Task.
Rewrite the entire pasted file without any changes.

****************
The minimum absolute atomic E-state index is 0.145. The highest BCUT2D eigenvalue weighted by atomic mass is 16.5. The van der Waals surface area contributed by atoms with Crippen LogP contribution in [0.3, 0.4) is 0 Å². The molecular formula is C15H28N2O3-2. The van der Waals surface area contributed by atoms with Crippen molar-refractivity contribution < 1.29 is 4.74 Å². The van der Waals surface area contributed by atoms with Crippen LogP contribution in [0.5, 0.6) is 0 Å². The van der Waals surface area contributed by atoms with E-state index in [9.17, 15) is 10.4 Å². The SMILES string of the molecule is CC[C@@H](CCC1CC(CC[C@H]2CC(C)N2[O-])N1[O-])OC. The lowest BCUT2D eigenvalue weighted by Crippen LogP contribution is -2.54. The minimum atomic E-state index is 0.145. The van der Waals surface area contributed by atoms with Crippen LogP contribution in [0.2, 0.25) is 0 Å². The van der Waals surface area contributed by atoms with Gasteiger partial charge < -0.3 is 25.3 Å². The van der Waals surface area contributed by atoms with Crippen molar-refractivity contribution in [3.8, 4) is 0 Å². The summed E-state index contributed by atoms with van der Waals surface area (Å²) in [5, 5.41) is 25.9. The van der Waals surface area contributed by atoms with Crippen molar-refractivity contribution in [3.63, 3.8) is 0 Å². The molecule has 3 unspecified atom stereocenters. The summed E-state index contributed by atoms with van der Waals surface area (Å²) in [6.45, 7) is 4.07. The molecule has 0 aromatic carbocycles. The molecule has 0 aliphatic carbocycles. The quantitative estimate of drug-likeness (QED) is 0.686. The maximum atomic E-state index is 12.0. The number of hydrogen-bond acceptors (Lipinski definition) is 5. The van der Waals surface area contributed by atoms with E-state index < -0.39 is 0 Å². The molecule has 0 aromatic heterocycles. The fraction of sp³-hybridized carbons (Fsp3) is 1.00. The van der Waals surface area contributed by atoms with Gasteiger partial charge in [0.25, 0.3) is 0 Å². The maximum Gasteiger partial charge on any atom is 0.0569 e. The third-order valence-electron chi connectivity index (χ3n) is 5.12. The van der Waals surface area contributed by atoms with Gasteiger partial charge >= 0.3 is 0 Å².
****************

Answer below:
The minimum absolute atomic E-state index is 0.145. The highest BCUT2D eigenvalue weighted by atomic mass is 16.5. The van der Waals surface area contributed by atoms with Crippen LogP contribution in [0.3, 0.4) is 0 Å². The molecular formula is C15H28N2O3-2. The van der Waals surface area contributed by atoms with Crippen molar-refractivity contribution < 1.29 is 4.74 Å². The van der Waals surface area contributed by atoms with Crippen LogP contribution in [0.5, 0.6) is 0 Å². The van der Waals surface area contributed by atoms with E-state index in [9.17, 15) is 10.4 Å². The SMILES string of the molecule is CC[C@@H](CCC1CC(CC[C@H]2CC(C)N2[O-])N1[O-])OC. The lowest BCUT2D eigenvalue weighted by Crippen LogP contribution is -2.54. The minimum atomic E-state index is 0.145. The van der Waals surface area contributed by atoms with Crippen LogP contribution in [0.2, 0.25) is 0 Å². The van der Waals surface area contributed by atoms with Gasteiger partial charge < -0.3 is 25.3 Å². The van der Waals surface area contributed by atoms with Crippen molar-refractivity contribution in [3.8, 4) is 0 Å². The summed E-state index contributed by atoms with van der Waals surface area (Å²) in [5, 5.41) is 25.9. The van der Waals surface area contributed by atoms with Crippen molar-refractivity contribution in [3.63, 3.8) is 0 Å². The molecule has 3 unspecified atom stereocenters. The summed E-state index contributed by atoms with van der Waals surface area (Å²) in [6.45, 7) is 4.07. The molecule has 0 aromatic carbocycles. The molecule has 0 aliphatic carbocycles. The quantitative estimate of drug-likeness (QED) is 0.686. The maximum atomic E-state index is 12.0. The number of hydrogen-bond acceptors (Lipinski definition) is 5. The van der Waals surface area contributed by atoms with E-state index < -0.39 is 0 Å². The molecule has 0 aromatic heterocycles. The fraction of sp³-hybridized carbons (Fsp3) is 1.00. The van der Waals surface area contributed by atoms with Gasteiger partial charge in [0.25, 0.3) is 0 Å². The maximum Gasteiger partial charge on any atom is 0.0569 e. The third-order valence-electron chi connectivity index (χ3n) is 5.12. The van der Waals surface area contributed by atoms with Gasteiger partial charge >= 0.3 is 0 Å².